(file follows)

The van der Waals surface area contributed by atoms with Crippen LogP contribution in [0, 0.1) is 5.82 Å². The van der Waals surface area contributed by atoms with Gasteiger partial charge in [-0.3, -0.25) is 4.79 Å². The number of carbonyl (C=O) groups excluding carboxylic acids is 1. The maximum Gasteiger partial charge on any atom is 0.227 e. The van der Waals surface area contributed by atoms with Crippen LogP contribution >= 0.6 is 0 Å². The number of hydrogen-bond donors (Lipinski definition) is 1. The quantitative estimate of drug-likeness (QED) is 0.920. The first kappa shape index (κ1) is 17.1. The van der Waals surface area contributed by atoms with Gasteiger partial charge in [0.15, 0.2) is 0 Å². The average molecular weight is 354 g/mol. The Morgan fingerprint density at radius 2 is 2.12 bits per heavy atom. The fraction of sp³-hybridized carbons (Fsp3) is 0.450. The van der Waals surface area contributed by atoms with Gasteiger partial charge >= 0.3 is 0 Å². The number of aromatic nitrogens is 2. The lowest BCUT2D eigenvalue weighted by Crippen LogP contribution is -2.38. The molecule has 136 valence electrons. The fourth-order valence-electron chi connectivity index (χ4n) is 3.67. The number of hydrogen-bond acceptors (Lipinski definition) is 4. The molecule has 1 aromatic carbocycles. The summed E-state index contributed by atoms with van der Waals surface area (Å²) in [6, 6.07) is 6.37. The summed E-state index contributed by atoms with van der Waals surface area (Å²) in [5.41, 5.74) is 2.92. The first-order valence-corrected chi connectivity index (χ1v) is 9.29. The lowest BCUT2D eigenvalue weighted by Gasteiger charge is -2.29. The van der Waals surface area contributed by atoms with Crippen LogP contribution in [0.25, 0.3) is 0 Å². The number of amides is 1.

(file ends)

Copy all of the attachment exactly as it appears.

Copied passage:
The van der Waals surface area contributed by atoms with Crippen LogP contribution in [0, 0.1) is 5.82 Å². The van der Waals surface area contributed by atoms with Gasteiger partial charge in [-0.3, -0.25) is 4.79 Å². The number of carbonyl (C=O) groups excluding carboxylic acids is 1. The maximum Gasteiger partial charge on any atom is 0.227 e. The van der Waals surface area contributed by atoms with Crippen LogP contribution >= 0.6 is 0 Å². The number of hydrogen-bond donors (Lipinski definition) is 1. The quantitative estimate of drug-likeness (QED) is 0.920. The first kappa shape index (κ1) is 17.1. The van der Waals surface area contributed by atoms with Gasteiger partial charge in [0.15, 0.2) is 0 Å². The average molecular weight is 354 g/mol. The Morgan fingerprint density at radius 2 is 2.12 bits per heavy atom. The fraction of sp³-hybridized carbons (Fsp3) is 0.450. The van der Waals surface area contributed by atoms with Gasteiger partial charge >= 0.3 is 0 Å². The number of aromatic nitrogens is 2. The lowest BCUT2D eigenvalue weighted by Crippen LogP contribution is -2.38. The molecule has 136 valence electrons. The fourth-order valence-electron chi connectivity index (χ4n) is 3.67. The number of hydrogen-bond acceptors (Lipinski definition) is 4. The molecule has 1 aromatic carbocycles. The summed E-state index contributed by atoms with van der Waals surface area (Å²) in [6, 6.07) is 6.37. The summed E-state index contributed by atoms with van der Waals surface area (Å²) in [5.41, 5.74) is 2.92. The first-order valence-corrected chi connectivity index (χ1v) is 9.29. The lowest BCUT2D eigenvalue weighted by Gasteiger charge is -2.29. The van der Waals surface area contributed by atoms with Crippen LogP contribution in [0.25, 0.3) is 0 Å². The number of amides is 1.